Posts for: September, 2017
Does your broken or decayed tooth need a second chance? Do you wish that you could renew your smile in only a few dental appointments? If so, dental crowns may be a good option for you. But what can a crown do for you? Your Pensacola, FL dentist is your best source of information about dental crowns. Find out more about this procedure with Dr. Edwin Yee.
What is a dental crown?
Dental crowns fall under both the cosmetic and restoration dentistry umbrellas, meaning that they will renew your look and improve your mouth’s functionality at the same time. A dental crown fits over the tooth to protect it from future damage. Dentists often use a dental crown after root canal therapy though, thanks to its versatility, a crown can accomplish many dental tasks.
Can a dental crown help my smile?
Dental crowns help your smile in numerous ways depending on your circumstances. Some of the most common uses for dental crowns include to:
- stabilize a tooth that can't be supported by a large filling
- protect a compromised tooth from further damage
- hold a dental bridge in place
- improve the appearance of a tooth
- cover a dental implant as a replacement tooth
How long does a dental crown last?
A dental crown can last many years before requiring maintenance or replacement. However, in order to lengthen the life of your crown, you should have an excellent at-home oral care routine. No matter your risk of tooth decay or gum disease or which types of restorations you have, you should brush your teeth at least twice daily and floss at least once. In addition to your at-home routine, you should see your dentist at least twice a year for a regular dental examination and professional cleaning.
Dental Crowns in Pensacola, FL
Many patients with various dental conditions can benefit from a dental crown. For more information on crowns, please contact Dr. Edwin Yee in Pensacola FL. Call 850-479-3355 to schedule your appointment for a consultation with Dr. Yee today!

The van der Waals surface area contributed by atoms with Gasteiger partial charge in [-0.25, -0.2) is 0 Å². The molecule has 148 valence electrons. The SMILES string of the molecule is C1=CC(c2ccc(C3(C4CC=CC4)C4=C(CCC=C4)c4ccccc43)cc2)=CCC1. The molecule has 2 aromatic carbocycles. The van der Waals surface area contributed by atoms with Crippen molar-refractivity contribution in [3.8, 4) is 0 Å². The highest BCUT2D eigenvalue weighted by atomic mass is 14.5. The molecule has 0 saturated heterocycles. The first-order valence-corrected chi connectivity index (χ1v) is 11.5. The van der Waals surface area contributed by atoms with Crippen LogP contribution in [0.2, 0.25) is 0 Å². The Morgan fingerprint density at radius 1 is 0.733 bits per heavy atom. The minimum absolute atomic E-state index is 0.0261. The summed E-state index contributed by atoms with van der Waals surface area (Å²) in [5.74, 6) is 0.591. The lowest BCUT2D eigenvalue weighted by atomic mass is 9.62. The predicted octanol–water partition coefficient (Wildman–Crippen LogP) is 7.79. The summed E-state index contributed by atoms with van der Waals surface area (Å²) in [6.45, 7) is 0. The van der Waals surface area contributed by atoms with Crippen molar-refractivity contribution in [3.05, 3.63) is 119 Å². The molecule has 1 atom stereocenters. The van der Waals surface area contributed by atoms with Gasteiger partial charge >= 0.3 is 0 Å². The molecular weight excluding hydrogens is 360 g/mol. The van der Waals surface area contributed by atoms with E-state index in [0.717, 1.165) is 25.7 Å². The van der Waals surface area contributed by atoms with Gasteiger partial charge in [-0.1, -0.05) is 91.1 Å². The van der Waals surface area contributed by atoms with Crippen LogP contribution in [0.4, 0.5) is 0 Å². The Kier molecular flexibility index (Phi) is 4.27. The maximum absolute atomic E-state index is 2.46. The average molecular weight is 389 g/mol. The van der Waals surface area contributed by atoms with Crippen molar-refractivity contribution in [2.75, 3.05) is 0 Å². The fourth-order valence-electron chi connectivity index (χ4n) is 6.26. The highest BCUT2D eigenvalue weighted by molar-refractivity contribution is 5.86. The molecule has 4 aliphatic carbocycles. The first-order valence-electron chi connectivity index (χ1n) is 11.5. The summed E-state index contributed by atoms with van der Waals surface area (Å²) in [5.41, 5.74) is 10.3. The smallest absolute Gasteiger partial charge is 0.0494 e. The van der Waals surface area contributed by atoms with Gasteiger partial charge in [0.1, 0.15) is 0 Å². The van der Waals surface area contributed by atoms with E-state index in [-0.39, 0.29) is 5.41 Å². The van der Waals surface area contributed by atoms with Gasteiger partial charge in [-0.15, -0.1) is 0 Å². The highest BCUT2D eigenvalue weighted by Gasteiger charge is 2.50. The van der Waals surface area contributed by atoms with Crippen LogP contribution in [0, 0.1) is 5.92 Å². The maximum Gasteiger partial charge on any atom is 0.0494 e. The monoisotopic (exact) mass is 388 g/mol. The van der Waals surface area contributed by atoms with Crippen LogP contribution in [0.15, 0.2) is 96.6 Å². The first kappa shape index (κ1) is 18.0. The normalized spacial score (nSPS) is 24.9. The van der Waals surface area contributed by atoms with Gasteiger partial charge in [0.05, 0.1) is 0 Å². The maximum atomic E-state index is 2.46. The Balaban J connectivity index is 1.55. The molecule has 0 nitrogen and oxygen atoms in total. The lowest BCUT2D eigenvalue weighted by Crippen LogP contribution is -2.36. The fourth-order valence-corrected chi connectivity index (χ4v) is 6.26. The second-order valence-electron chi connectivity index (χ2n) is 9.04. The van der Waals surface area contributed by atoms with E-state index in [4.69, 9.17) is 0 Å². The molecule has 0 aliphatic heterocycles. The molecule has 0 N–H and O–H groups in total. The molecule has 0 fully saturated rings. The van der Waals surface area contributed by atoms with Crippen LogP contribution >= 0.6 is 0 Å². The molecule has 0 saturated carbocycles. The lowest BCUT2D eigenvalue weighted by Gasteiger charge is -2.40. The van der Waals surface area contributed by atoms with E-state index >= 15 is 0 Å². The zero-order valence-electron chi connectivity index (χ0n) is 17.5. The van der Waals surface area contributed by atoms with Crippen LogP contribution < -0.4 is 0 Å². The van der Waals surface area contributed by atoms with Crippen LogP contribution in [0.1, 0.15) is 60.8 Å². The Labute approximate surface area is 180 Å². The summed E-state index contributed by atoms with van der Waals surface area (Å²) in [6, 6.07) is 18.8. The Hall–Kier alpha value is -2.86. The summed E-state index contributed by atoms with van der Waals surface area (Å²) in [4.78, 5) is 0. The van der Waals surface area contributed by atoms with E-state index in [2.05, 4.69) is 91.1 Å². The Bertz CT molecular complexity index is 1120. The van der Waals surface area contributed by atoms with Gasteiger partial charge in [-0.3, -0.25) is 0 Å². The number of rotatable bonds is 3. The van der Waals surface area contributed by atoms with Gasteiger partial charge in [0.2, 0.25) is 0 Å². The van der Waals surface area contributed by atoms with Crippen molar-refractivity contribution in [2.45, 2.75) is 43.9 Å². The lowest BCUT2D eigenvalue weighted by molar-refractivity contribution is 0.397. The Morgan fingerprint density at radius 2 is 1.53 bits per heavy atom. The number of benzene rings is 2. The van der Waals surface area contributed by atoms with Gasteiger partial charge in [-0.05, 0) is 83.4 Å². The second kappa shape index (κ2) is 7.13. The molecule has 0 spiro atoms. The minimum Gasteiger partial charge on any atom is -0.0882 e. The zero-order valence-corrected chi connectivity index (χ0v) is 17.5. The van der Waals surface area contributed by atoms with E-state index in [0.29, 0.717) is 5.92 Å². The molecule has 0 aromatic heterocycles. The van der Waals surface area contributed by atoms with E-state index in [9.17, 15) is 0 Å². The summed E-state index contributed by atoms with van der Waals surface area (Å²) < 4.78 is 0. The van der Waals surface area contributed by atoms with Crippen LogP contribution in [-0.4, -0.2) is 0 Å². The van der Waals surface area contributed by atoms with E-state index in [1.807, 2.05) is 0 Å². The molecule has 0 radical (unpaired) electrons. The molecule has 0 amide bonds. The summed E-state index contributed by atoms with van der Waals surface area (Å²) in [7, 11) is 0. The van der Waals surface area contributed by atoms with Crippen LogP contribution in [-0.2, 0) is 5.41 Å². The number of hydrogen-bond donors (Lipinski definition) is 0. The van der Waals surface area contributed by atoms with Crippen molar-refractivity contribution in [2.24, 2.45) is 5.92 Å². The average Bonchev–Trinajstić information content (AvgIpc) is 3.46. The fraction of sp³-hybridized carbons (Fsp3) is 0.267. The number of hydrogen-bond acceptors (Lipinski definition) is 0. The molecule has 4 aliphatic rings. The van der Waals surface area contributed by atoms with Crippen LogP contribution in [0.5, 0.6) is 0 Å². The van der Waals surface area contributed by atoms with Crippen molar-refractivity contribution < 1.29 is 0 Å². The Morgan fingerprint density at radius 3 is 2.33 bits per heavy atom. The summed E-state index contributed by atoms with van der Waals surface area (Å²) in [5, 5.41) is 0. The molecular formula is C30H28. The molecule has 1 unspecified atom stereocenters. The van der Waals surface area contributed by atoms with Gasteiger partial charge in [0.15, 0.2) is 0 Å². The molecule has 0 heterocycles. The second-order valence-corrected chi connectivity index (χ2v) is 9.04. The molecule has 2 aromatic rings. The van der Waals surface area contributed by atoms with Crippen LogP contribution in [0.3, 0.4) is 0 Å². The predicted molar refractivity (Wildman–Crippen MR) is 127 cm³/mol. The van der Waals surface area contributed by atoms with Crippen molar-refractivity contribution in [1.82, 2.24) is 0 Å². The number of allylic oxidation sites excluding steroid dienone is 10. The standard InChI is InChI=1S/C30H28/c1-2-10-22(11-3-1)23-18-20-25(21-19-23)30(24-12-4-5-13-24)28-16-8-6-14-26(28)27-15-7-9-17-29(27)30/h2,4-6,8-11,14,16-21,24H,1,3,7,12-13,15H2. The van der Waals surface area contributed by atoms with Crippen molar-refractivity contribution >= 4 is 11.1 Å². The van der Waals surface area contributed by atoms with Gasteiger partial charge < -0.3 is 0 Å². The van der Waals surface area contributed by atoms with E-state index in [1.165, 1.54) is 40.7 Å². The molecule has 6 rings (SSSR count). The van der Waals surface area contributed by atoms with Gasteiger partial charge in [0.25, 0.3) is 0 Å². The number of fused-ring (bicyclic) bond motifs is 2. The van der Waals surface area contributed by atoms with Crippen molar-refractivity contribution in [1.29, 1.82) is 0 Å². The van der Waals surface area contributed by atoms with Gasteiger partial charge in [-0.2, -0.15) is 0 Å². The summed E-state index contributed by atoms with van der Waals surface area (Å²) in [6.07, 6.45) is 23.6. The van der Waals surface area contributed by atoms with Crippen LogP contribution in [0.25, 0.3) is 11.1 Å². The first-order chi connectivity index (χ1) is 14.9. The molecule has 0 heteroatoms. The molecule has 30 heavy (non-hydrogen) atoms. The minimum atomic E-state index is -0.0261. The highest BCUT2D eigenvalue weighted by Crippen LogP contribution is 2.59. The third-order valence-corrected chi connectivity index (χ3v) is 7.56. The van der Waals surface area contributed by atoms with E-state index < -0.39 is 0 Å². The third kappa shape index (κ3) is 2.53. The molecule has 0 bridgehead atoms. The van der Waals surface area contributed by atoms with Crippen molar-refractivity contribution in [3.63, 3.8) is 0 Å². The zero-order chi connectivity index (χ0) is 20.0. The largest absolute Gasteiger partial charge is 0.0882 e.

While cigarette smoking has been linked with lung cancer and heart disease, it, can also contribute to dental disease. You can reduce these risks by doing one thing — quitting smoking.
But that’s easier said than done: forty-six percent of smokers try to quit every year, but only one in ten are successful long term. The difficulty is tied to tobacco’s active ingredient, nicotine, an addictive substance that triggers chemical and behavioral dependence. Nicotine “re-wires” the brain to feel pleasure when it encounters the chemical, and to feel bad when it’s deprived. Social, occupational or recreational activities can further reinforce the habit.
Many smokers try to quit through sheer willpower or “cold turkey.” Because of nicotine’s addictive properties, this rarely works — instead, you need a comprehensive strategy tailored to you.
You should begin first with trying to understand your individual smoking patterns: when do you smoke, how frequently, or during what activities? To help with this you can use a “wrap sheet”, a piece of paper you keep wrapped around your cigarette pack. Each time you take out a cigarette, you would record how you feel on the sheet. This also slows down the action of taking out a cigarette and lighting it, which can help you become less mechanical and more mindful of your habit.